MATLAB For Dummies
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You can create a 3D bar chart in MATLAB. The bar chart is a standard form of presentation that is mostly used in a business environment. You can use a bar chart to display either 2D or 3D data. When you feed a bar chart a vector, it produces a 2D bar chart. Providing a bar chart with a matrix produces a 3D chart.

The following steps help you create a 3D bar chart.

Type SurveyData = [8, 7, 6; 13, 21, 15; 32, 27, 32] and press Enter.

MATLAB creates a new matrix named SurveyData. You see the following output:

SurveyData =
  8  7  6
 13 21 15
 32 27 32

Type bar(SurveyData) and press Enter.

Type bar(SurveyData) and press Enter.

You see a flat presentation of SurveyData. The x axis shows each of the columns. (The first column is blue, the second is green, and the third is red.) The y axis presents the value of each cell (such as 8, 7, and 6 for the first SurveyData row). The z axis presents each row in a group, and each group corresponds to a number between 1 and 3.

Type Bar1 = bar(SurveyData, ‘stacked’) and press Enter.

Type Bar1 = bar(SurveyData, ‘stacked’) and press Enter.

You see the same SurveyData matrix presented as a stacked bar chart. In this case, the x axis elements are shown stacked one on top of the other.

The example also outputs information about the bar chart handles (a means of obtaining access to the plot). The values may differ, but you should see three handles output like the following (each handle is named Bar — previous versions of MATLAB used a number to represent the handle in the output):

Bar1 =
 1x3 Bar array:
 Bar Bar Bar

Each of the z axis elements has its own handle that you use to manipulate it. This is an important part of working with the bar chart later when you want to modify something.

The bar() function provides you with several alternative presentations:

grouped: This is the default setting.

hist: No spaces appear between the bars for a particular group. The groups do still have spaces between them.

hisc: The groups are positioned so that each group starts at a number on the x axis, rather than being centered on it.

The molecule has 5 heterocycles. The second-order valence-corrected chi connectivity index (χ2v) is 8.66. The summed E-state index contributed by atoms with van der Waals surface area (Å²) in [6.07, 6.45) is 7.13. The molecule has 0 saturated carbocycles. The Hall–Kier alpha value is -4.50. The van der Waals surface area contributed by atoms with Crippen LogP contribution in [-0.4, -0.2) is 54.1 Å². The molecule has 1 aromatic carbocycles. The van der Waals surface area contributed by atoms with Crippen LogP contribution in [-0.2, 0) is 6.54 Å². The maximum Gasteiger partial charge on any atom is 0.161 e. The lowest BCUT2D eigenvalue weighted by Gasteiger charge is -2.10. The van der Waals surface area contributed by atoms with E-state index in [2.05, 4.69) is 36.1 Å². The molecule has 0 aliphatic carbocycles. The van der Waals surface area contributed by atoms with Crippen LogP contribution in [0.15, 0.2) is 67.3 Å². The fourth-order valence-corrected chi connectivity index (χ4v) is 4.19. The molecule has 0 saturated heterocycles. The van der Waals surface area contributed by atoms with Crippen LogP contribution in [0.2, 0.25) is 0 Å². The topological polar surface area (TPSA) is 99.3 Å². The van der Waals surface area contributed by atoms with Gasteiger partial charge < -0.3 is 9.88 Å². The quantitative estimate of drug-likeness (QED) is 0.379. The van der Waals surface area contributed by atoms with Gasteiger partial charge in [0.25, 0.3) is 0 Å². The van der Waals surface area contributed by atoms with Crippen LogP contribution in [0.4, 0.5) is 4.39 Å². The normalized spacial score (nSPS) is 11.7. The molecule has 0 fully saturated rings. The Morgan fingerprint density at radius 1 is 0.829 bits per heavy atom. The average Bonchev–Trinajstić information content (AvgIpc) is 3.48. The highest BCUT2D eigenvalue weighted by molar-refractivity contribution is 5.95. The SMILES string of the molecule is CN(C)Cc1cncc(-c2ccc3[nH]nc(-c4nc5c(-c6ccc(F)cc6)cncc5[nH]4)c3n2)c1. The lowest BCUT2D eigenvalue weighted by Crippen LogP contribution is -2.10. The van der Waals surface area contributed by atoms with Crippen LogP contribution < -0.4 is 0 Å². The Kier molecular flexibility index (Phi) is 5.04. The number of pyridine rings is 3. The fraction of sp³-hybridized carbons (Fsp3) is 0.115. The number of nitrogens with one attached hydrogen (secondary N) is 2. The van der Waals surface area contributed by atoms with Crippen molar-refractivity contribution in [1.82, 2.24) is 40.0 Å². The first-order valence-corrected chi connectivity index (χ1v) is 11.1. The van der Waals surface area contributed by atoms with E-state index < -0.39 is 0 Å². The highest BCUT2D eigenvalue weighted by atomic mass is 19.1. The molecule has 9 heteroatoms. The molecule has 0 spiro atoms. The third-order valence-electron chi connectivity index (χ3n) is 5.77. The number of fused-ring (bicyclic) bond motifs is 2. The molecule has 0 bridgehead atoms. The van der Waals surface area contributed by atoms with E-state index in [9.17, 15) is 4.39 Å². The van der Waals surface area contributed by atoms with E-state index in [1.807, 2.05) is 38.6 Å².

stacked: This is the stacked appearance.

Type get(Bar1(1)) and press Enter.

The get() function obtains the properties you can work with for a particular object. In this case, you request Bar1(1). In other words, this would be the first member of the z axis. You see the following output:

   Annotation: [1x1]
    BarLayout: ‘stacked’
    BarWidth: 0.8000
    BaseLine: [1x1 Baseline]
    BaseValue: 0
   BeingDeleted: ‘off’
   BusyAction: ‘queue’
   ButtonDownFcn: ‘‘
    Children: []
    Clipping: ‘on’
    CreateFcn: ‘‘
    DeleteFcn: ‘‘
   DisplayName: ‘‘
    EdgeColor: [0 0 0]
    FaceColor: ‘flat’
  HandleVisibility: ‘on’
    HitTest: ‘on’
   Horizontal: ‘off’
   Interruptible: ‘on’
    LineStyle: ‘-’
    LineWidth: 0.5000
    Parent: [1x1 Axes]
    Selected: ‘off’
 SelectionHighlight: ‘on’
   ShowBaseLine: ‘on’
     Tag: ‘‘
     Type: ‘bar’
   UIContextMenu: []
    UserData: []
    Visible: ‘on’
     XData: [1 2 3]
    XDataMode: ‘auto’
   XDataSource: ‘‘
     YData: [8 13 32]
   YDataSource: ‘‘

After you know the properties that you can modify for any MATLAB object, you can use those properties to start building scripts. Just creating and then playing with objects is a good way to discover just what MATLAB has to offer.

Many of these properties will appear foreign to you and you don’t have to worry about them, but notice that the YData property contains a vector with the three data points for this particular bar.

It’s also possible to obtain individual property values. For example, if you use the get(Bar1(1), ‘YData’) command, you see the current YData values for just the first bar.

Type set(Bar1(1), ‘YData’, [40, 40, 40]) and press Enter.

Type set(Bar1(1), ‘YData’, [40, 40, 40]) and press Enter.

The set() function lets you modify the property values that you see when using the get() function. In this case, you modify the YData property for the first bar — the blue objects when you see the plot on screen.

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John Paul Mueller is an author and technical editor with experience in application development, database management, machine learning, and deep learning. He has written hundreds of books and articles helping everyday people learn everything from networking to database management.

John Mueller has produced 114 books and more than 600 articles on topics ranging from functional programming techniques to working with Amazon Web Services (AWS). Luca Massaron, a Google Developer Expert (GDE),??interprets big data and transforms it into smart data through simple and effective data mining and machine learning techniques.

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